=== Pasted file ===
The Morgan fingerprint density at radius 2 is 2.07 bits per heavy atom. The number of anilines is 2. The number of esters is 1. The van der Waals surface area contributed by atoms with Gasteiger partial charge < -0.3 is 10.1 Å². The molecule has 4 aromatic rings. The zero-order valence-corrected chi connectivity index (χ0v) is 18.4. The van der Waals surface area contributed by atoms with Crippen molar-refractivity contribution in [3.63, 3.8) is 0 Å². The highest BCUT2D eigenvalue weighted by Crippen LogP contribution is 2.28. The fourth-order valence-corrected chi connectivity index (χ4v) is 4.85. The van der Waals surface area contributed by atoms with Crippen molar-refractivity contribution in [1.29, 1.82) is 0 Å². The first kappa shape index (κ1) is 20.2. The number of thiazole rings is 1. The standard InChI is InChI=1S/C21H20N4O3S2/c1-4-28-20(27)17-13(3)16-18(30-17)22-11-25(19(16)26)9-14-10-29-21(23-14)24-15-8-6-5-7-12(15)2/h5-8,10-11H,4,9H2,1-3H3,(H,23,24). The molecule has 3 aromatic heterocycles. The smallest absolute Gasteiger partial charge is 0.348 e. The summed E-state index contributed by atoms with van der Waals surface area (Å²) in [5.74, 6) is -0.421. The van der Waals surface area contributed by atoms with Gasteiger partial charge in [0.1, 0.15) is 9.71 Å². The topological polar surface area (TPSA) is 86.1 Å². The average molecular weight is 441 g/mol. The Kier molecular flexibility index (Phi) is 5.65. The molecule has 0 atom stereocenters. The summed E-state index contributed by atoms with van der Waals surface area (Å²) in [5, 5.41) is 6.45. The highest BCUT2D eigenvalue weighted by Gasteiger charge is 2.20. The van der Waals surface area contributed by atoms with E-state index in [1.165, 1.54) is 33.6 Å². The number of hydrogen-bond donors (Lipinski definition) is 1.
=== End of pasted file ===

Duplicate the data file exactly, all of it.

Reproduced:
The Morgan fingerprint density at radius 2 is 2.07 bits per heavy atom. The number of anilines is 2. The number of esters is 1. The van der Waals surface area contributed by atoms with Gasteiger partial charge < -0.3 is 10.1 Å². The molecule has 4 aromatic rings. The zero-order valence-corrected chi connectivity index (χ0v) is 18.4. The van der Waals surface area contributed by atoms with Crippen molar-refractivity contribution in [3.63, 3.8) is 0 Å². The highest BCUT2D eigenvalue weighted by Crippen LogP contribution is 2.28. The fourth-order valence-corrected chi connectivity index (χ4v) is 4.85. The van der Waals surface area contributed by atoms with Crippen molar-refractivity contribution in [1.29, 1.82) is 0 Å². The first kappa shape index (κ1) is 20.2. The number of thiazole rings is 1. The standard InChI is InChI=1S/C21H20N4O3S2/c1-4-28-20(27)17-13(3)16-18(30-17)22-11-25(19(16)26)9-14-10-29-21(23-14)24-15-8-6-5-7-12(15)2/h5-8,10-11H,4,9H2,1-3H3,(H,23,24). The molecule has 3 aromatic heterocycles. The smallest absolute Gasteiger partial charge is 0.348 e. The summed E-state index contributed by atoms with van der Waals surface area (Å²) in [5.74, 6) is -0.421. The van der Waals surface area contributed by atoms with Gasteiger partial charge in [0.1, 0.15) is 9.71 Å². The topological polar surface area (TPSA) is 86.1 Å². The average molecular weight is 441 g/mol. The Kier molecular flexibility index (Phi) is 5.65. The molecule has 0 atom stereocenters. The summed E-state index contributed by atoms with van der Waals surface area (Å²) in [5, 5.41) is 6.45. The highest BCUT2D eigenvalue weighted by Gasteiger charge is 2.20. The van der Waals surface area contributed by atoms with E-state index in [1.165, 1.54) is 33.6 Å². The number of hydrogen-bond donors (Lipinski definition) is 1.